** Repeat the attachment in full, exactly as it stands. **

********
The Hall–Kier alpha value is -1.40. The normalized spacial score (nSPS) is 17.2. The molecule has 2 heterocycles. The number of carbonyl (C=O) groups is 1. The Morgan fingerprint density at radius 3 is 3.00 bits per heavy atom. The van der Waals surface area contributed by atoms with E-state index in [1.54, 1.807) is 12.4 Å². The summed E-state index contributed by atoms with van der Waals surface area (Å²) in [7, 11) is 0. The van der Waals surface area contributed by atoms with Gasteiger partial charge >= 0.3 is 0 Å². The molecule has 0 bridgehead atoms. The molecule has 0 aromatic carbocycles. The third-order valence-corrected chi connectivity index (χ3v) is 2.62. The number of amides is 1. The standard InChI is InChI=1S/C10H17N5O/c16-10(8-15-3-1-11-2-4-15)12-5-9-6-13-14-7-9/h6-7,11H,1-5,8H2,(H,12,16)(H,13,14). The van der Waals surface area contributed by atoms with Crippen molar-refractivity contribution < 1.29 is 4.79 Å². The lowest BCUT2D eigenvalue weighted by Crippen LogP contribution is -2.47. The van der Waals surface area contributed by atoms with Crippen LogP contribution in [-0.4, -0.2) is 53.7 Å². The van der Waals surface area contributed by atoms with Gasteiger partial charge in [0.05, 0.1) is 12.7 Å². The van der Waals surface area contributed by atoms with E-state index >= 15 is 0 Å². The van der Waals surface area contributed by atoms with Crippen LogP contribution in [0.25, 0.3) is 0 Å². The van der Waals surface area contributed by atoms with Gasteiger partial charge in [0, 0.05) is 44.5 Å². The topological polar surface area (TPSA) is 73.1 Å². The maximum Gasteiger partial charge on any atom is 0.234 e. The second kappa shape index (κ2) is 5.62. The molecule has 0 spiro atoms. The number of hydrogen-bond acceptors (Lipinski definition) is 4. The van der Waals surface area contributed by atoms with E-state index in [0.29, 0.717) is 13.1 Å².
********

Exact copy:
The Hall–Kier alpha value is -1.40. The normalized spacial score (nSPS) is 17.2. The molecule has 2 heterocycles. The number of carbonyl (C=O) groups is 1. The Morgan fingerprint density at radius 3 is 3.00 bits per heavy atom. The van der Waals surface area contributed by atoms with E-state index in [1.54, 1.807) is 12.4 Å². The summed E-state index contributed by atoms with van der Waals surface area (Å²) in [7, 11) is 0. The van der Waals surface area contributed by atoms with Gasteiger partial charge >= 0.3 is 0 Å². The molecule has 0 bridgehead atoms. The molecule has 0 aromatic carbocycles. The third-order valence-corrected chi connectivity index (χ3v) is 2.62. The number of amides is 1. The standard InChI is InChI=1S/C10H17N5O/c16-10(8-15-3-1-11-2-4-15)12-5-9-6-13-14-7-9/h6-7,11H,1-5,8H2,(H,12,16)(H,13,14). The van der Waals surface area contributed by atoms with Crippen molar-refractivity contribution < 1.29 is 4.79 Å². The lowest BCUT2D eigenvalue weighted by Crippen LogP contribution is -2.47. The van der Waals surface area contributed by atoms with Crippen LogP contribution in [-0.4, -0.2) is 53.7 Å². The van der Waals surface area contributed by atoms with Gasteiger partial charge in [0.05, 0.1) is 12.7 Å². The van der Waals surface area contributed by atoms with E-state index >= 15 is 0 Å². The van der Waals surface area contributed by atoms with Crippen LogP contribution in [0.25, 0.3) is 0 Å². The van der Waals surface area contributed by atoms with Gasteiger partial charge in [0, 0.05) is 44.5 Å². The topological polar surface area (TPSA) is 73.1 Å². The maximum Gasteiger partial charge on any atom is 0.234 e. The second kappa shape index (κ2) is 5.62. The molecule has 0 spiro atoms. The number of hydrogen-bond acceptors (Lipinski definition) is 4. The van der Waals surface area contributed by atoms with E-state index in [0.29, 0.717) is 13.1 Å².